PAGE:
"I represent the nine million Californians and it is my objective to make sure Californians are being treated fairly," Runner said. "I have a job to do -- to administer the tax law, but at the same time I will represent the people of the state if I feel they are being taxed unfairly and use the courts to determine that."

The bills were sent out to counties alphabetically starting with Alameda and Alpine and the bills for the Mountain Area of Madera county starting arriving last week.

Property owners who pay for local fire protection receive a $35 reduction.

What Runner calls a 'tax,' was approved as a fee by a simple majority vote of the legislature last year and signed into law by Gov. Jerry Brown.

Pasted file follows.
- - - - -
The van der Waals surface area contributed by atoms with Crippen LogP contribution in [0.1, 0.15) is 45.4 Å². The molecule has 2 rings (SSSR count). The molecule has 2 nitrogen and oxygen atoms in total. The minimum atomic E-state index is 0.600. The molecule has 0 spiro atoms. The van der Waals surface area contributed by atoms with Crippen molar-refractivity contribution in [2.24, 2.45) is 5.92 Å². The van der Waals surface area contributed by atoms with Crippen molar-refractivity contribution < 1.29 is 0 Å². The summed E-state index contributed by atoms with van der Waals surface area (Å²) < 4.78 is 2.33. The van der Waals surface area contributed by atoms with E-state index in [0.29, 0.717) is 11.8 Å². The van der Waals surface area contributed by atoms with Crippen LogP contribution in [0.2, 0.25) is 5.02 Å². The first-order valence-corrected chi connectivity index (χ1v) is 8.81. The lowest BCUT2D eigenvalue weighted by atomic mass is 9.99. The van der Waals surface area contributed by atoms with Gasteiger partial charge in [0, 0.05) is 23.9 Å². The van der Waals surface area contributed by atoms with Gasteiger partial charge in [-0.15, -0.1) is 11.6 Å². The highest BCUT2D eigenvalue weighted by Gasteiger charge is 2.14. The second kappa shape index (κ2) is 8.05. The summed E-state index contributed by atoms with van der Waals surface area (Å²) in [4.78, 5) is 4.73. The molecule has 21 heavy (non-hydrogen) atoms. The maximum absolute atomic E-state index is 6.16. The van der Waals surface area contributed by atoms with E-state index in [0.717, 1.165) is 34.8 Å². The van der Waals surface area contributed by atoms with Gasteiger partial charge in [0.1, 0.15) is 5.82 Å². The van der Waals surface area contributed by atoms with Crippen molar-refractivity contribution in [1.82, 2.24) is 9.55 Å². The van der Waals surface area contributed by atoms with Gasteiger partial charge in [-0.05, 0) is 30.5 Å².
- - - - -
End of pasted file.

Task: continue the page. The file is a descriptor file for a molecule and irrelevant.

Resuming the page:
To help inform California taxpayers, Runner established the website, providing information about the new fire tax. People are encouraged to visit the site for appeal information.

The appeal petition can be downloaded at

Although only one address appears at the bottom of the form, state law requires that you submit the form to three different addresses:

Fire Prevention Petitions, P.O. Box 2254, Suisun City, CA 94585.

Board of Forestry and Fire Protection, P.O. Box 944246, Sacramento, CA 94244.

Board of Equalization, P.O. Box 942879, Sacramento, CA 94279.

The appeal review by the Department of Forestry will be completed within 60 days and the decision will be provided to you in writing. In that written notice, they will notify you whether (1) the fee was valid and you should be billed the full amount, (2) the fee should be modified, or (3) the fee should be eliminated.

If it is determined that a refund is owed you, a claim must be filed with the Board of Equalization for repayment.

The Jarvis group recommends that when you pay the fee, write "under protest" on the notation line of your check. Also, make a copy of the check so that you can enclose it with your Petition for Redetermination form, as proof of payment. Details: